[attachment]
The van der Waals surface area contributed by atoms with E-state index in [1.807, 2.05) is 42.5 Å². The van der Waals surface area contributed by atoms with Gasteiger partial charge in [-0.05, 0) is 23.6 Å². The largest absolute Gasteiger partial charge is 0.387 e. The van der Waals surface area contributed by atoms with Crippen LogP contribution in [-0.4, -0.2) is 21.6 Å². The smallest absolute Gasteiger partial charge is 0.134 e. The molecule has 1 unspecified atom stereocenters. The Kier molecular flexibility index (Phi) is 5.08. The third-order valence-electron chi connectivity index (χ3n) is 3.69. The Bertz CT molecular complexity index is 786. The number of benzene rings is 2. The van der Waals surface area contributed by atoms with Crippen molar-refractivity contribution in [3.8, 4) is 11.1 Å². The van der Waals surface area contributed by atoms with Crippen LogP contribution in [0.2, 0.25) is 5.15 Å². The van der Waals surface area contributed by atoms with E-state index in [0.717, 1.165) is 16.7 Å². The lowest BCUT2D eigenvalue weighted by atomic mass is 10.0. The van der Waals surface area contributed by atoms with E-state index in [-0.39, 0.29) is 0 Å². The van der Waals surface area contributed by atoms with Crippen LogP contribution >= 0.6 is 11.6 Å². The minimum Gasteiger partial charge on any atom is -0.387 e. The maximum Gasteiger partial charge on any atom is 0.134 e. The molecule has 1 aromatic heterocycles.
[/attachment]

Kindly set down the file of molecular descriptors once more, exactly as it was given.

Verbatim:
The van der Waals surface area contributed by atoms with E-state index in [1.807, 2.05) is 42.5 Å². The van der Waals surface area contributed by atoms with Gasteiger partial charge in [-0.05, 0) is 23.6 Å². The largest absolute Gasteiger partial charge is 0.387 e. The van der Waals surface area contributed by atoms with Crippen LogP contribution in [-0.4, -0.2) is 21.6 Å². The smallest absolute Gasteiger partial charge is 0.134 e. The molecule has 1 unspecified atom stereocenters. The Kier molecular flexibility index (Phi) is 5.08. The third-order valence-electron chi connectivity index (χ3n) is 3.69. The Bertz CT molecular complexity index is 786. The number of benzene rings is 2. The van der Waals surface area contributed by atoms with Crippen molar-refractivity contribution in [3.8, 4) is 11.1 Å². The van der Waals surface area contributed by atoms with Crippen LogP contribution in [0.2, 0.25) is 5.15 Å². The van der Waals surface area contributed by atoms with E-state index in [0.717, 1.165) is 16.7 Å². The lowest BCUT2D eigenvalue weighted by atomic mass is 10.0. The van der Waals surface area contributed by atoms with E-state index in [-0.39, 0.29) is 0 Å². The van der Waals surface area contributed by atoms with Crippen LogP contribution >= 0.6 is 11.6 Å². The minimum Gasteiger partial charge on any atom is -0.387 e. The maximum Gasteiger partial charge on any atom is 0.134 e. The molecule has 1 aromatic heterocycles.